The Importance of Community & Co-Creation - Interview with Derby Rises' Lead Artist Leo Kay (Part 2)
On Sunday 27 September, Derby Theatre will host its first event at the Theatre since March as part of the community project, Derby Rises. In this second part of a two part interview, lead artist Leo Kay discusses the importance of co-creation and community projects in the theatre industry.
Can you explain how integral and invaluable it is to involve the community on projects like Derby Rises?
Derby Rises is a community arts project. The roots of the practice are based in a desire to nurture healing communication, to allow communities space to have a meaningful dialogue, to digest together and to allow for emergent ideas to arise from this interaction. Whether that community be within an arts context or within a culturally, socially or experience specific context, the aspirations stay the same.
The fact that the communities that we are engaging with in this specific process are not often afforded space to be seen and heard within contemporary urban culture, makes their engagement all the more important. On a recent episode of the podcast ‘How to Survive The End Of The World’ the writer and activist Autumn Brown said:
It is the people who are on the margins of society, who are already surviving on the margins, who have the solutions that we need. Because they are already having to survive within space that was constructed without them in mind or actively constructed to get rid of them.
Therefore, the question for me is not: what the opportunity to engage in collective creativity and dialogue can do for those who participate, but more poignantly: what emergent solutions for our society at large can come from hosting contexts where silenced and marginalized communities can find their voice, express their visions and dream our futures?
I believe this movement from centralising my own situated creative voice to hosting and listening to others is a key and vital shift within my art practice expressing my desire to contribute to the societal transformation that must occur if we are to survive as a species.
Can you explain the benefits and importance of co-creation and co-curation?
Derby Rises is about inspiring and enabling conversations within and across various different communities in Derby.
It’s about local artists strengthening their connections with the communities they make work with and for.
It’s about sharing creative practice and life experience in search of better ways to move forward together as we continue to face the challenges posed by Covid-19. Whilst developing Derby Rises, what has been brilliant about attempting to co-create and co-curate has been the opportunity to learn from one another, to share ideas and experience and know that it’s ok not to have all the answers, because someone in the community will.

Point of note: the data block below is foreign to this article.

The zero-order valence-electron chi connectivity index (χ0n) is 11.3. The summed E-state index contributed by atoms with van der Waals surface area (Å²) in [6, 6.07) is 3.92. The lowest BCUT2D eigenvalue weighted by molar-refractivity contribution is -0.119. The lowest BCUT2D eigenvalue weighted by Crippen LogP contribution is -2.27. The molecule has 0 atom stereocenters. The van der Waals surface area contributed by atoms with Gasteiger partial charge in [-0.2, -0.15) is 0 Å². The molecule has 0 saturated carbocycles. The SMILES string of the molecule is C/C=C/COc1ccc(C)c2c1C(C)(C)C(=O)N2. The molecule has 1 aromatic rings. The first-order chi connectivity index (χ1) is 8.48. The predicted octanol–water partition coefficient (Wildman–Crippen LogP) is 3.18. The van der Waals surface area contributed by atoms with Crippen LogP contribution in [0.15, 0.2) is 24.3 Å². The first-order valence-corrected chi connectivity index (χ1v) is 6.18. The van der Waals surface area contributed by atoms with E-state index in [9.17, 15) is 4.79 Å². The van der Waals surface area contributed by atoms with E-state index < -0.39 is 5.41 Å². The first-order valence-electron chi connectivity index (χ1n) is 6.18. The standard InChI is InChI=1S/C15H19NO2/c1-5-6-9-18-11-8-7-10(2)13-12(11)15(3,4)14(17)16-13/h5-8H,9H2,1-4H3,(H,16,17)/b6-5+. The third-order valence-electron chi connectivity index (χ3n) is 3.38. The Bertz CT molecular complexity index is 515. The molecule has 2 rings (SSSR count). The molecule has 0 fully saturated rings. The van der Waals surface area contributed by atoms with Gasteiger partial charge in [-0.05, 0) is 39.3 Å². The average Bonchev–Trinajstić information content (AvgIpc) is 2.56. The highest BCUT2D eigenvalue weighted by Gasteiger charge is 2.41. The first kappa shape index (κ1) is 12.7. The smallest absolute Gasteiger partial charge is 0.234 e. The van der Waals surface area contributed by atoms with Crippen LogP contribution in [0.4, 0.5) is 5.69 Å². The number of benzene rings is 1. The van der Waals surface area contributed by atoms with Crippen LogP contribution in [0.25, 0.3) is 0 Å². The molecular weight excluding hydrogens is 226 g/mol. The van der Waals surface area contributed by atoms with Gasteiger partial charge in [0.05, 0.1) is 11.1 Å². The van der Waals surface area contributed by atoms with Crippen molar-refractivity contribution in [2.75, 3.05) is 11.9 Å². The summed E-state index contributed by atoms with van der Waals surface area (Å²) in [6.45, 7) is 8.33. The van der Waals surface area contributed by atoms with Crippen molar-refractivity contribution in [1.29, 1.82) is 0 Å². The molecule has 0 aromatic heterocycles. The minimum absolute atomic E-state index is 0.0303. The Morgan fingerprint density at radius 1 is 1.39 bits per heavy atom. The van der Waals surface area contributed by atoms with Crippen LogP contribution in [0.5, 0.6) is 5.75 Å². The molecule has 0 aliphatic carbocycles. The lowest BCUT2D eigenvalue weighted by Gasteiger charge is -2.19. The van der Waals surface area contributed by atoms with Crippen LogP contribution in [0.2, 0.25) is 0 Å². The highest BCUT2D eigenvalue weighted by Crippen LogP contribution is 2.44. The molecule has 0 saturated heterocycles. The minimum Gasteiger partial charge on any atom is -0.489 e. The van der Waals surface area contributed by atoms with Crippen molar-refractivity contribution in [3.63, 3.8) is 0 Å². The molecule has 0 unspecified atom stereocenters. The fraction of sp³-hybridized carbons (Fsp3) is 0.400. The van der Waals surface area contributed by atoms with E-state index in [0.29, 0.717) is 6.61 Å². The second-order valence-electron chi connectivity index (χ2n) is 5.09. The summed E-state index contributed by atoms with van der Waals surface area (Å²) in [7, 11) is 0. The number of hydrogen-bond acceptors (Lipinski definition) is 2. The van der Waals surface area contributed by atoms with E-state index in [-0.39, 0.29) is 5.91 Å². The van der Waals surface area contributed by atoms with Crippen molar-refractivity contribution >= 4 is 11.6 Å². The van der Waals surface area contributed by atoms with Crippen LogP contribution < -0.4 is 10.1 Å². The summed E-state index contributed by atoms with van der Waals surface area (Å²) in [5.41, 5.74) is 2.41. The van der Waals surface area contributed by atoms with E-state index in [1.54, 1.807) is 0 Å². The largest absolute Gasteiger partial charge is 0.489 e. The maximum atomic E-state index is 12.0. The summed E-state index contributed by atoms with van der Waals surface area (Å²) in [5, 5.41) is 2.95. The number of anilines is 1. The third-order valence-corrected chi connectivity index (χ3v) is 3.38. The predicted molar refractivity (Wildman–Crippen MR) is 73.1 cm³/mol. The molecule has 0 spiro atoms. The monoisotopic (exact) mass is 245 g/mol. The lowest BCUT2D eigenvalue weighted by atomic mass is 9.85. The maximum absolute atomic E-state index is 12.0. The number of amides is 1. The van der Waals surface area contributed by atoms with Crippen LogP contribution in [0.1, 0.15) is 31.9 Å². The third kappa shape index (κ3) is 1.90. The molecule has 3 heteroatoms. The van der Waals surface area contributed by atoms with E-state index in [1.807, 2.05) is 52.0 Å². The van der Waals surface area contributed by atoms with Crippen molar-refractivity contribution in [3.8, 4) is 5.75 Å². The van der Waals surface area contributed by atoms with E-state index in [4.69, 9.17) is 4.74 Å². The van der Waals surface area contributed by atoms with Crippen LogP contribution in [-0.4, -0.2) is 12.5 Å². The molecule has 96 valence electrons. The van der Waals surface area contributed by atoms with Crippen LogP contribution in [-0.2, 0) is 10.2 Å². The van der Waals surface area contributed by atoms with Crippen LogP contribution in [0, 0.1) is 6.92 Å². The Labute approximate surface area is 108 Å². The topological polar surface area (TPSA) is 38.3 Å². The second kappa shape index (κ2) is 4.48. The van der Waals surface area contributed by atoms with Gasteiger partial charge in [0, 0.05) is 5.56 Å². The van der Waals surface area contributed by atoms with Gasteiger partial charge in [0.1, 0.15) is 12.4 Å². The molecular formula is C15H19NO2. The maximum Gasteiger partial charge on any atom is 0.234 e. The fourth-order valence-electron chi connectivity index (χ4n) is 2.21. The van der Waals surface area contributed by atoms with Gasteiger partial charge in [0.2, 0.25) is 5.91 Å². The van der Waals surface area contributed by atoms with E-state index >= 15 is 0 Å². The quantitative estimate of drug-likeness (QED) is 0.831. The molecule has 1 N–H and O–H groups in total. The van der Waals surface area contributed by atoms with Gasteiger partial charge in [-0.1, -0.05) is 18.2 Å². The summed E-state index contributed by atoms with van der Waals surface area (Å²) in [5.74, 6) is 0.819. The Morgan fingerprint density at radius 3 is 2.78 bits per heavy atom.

We’ve been collaborating on lots of different levels, with lots of different people and working like this means that we move away from any sense of hierarchy and towards a space where everyone is valued for their contribution.
What impact do you envisage Derby Rises will have on Derby Theatre, the project partners, artists and the communities it serves? What do you hope will be its legacy?
Derby Rises is part of the longer term Derby-wide arts development initiative called Derby CAN. Sarah Brigham was enthusiastic about The Bakery Of Slow Ideas as the basis for Derby Rises because she saw it as a platform for exchange, dialogue and co-creativity with the aim that it could service Derby CAN’s vision to develop, deepen and expand the citywide creative collaborative networks. Myself and Sarah explored ways in which the project partners, associate artists/companies and specified communities could collaborate.
Derby Rises has three stages to it.
1) Throughout September there will be community held day-long Bakery Of Slow Ideas and Sauerkraut Spell Making processes working with associate performance companies: Maison Foo, Milk Presents and Not Too Tame and working with their target communities.
2) Within this process there will be three commissioned local artists who will make a creative response to the processes
3) On Sunday 27 September, 2020 there will be a socially distanced performance event at Derby Theatre where all participants of the workshops will be invited to break bread together and watch these especially commissioned works inspired by the workshops they participated in.
The current vision is that these individuals and their wider communities will then be invited to engage in the construction of a co-created piece of participatory art in 2021.
It’s exciting to be a part of a larger project which prioritises a longer and deeper process of engagement with both professional and non-professional collaborators who make up the creative network within Derby. I believe that this spider-like approach to nurturing local art will help enrich the creative culture of all involved.